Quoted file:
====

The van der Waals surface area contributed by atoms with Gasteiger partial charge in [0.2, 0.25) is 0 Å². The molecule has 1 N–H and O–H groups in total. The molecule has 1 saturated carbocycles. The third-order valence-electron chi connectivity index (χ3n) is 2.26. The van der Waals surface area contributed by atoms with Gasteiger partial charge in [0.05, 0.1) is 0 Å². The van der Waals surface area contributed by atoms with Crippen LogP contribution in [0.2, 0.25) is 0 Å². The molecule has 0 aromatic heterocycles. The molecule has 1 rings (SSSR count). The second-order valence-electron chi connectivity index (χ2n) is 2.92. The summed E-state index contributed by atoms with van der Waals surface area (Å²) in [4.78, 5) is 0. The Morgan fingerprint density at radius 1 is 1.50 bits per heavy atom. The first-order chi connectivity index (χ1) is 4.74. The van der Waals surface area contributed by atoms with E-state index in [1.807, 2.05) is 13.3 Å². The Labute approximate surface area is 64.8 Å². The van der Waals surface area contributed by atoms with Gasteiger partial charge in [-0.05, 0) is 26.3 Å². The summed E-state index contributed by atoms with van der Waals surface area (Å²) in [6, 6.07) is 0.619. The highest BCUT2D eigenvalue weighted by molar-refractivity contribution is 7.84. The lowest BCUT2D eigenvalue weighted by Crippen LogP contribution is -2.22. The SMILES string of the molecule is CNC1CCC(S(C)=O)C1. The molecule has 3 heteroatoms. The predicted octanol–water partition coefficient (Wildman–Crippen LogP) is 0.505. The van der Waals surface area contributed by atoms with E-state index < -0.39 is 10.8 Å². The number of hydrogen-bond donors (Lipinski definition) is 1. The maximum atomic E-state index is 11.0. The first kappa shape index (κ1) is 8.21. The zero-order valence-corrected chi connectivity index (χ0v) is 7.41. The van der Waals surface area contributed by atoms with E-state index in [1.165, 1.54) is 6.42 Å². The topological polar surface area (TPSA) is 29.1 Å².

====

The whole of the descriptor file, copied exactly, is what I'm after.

The van der Waals surface area contributed by atoms with Gasteiger partial charge in [0.2, 0.25) is 0 Å². The molecule has 1 N–H and O–H groups in total. The molecule has 1 saturated carbocycles. The third-order valence-electron chi connectivity index (χ3n) is 2.26. The van der Waals surface area contributed by atoms with Gasteiger partial charge in [0.05, 0.1) is 0 Å². The van der Waals surface area contributed by atoms with Crippen LogP contribution in [0.2, 0.25) is 0 Å². The molecule has 0 aromatic heterocycles. The molecule has 1 rings (SSSR count). The second-order valence-electron chi connectivity index (χ2n) is 2.92. The summed E-state index contributed by atoms with van der Waals surface area (Å²) in [4.78, 5) is 0. The Morgan fingerprint density at radius 1 is 1.50 bits per heavy atom. The first-order chi connectivity index (χ1) is 4.74. The van der Waals surface area contributed by atoms with E-state index in [1.807, 2.05) is 13.3 Å². The Labute approximate surface area is 64.8 Å². The van der Waals surface area contributed by atoms with Gasteiger partial charge in [-0.05, 0) is 26.3 Å². The summed E-state index contributed by atoms with van der Waals surface area (Å²) in [6, 6.07) is 0.619. The highest BCUT2D eigenvalue weighted by molar-refractivity contribution is 7.84. The lowest BCUT2D eigenvalue weighted by Crippen LogP contribution is -2.22. The SMILES string of the molecule is CNC1CCC(S(C)=O)C1. The molecule has 3 heteroatoms. The predicted octanol–water partition coefficient (Wildman–Crippen LogP) is 0.505. The van der Waals surface area contributed by atoms with E-state index < -0.39 is 10.8 Å². The number of hydrogen-bond donors (Lipinski definition) is 1. The maximum atomic E-state index is 11.0. The first kappa shape index (κ1) is 8.21. The zero-order valence-corrected chi connectivity index (χ0v) is 7.41. The van der Waals surface area contributed by atoms with E-state index in [1.165, 1.54) is 6.42 Å². The topological polar surface area (TPSA) is 29.1 Å².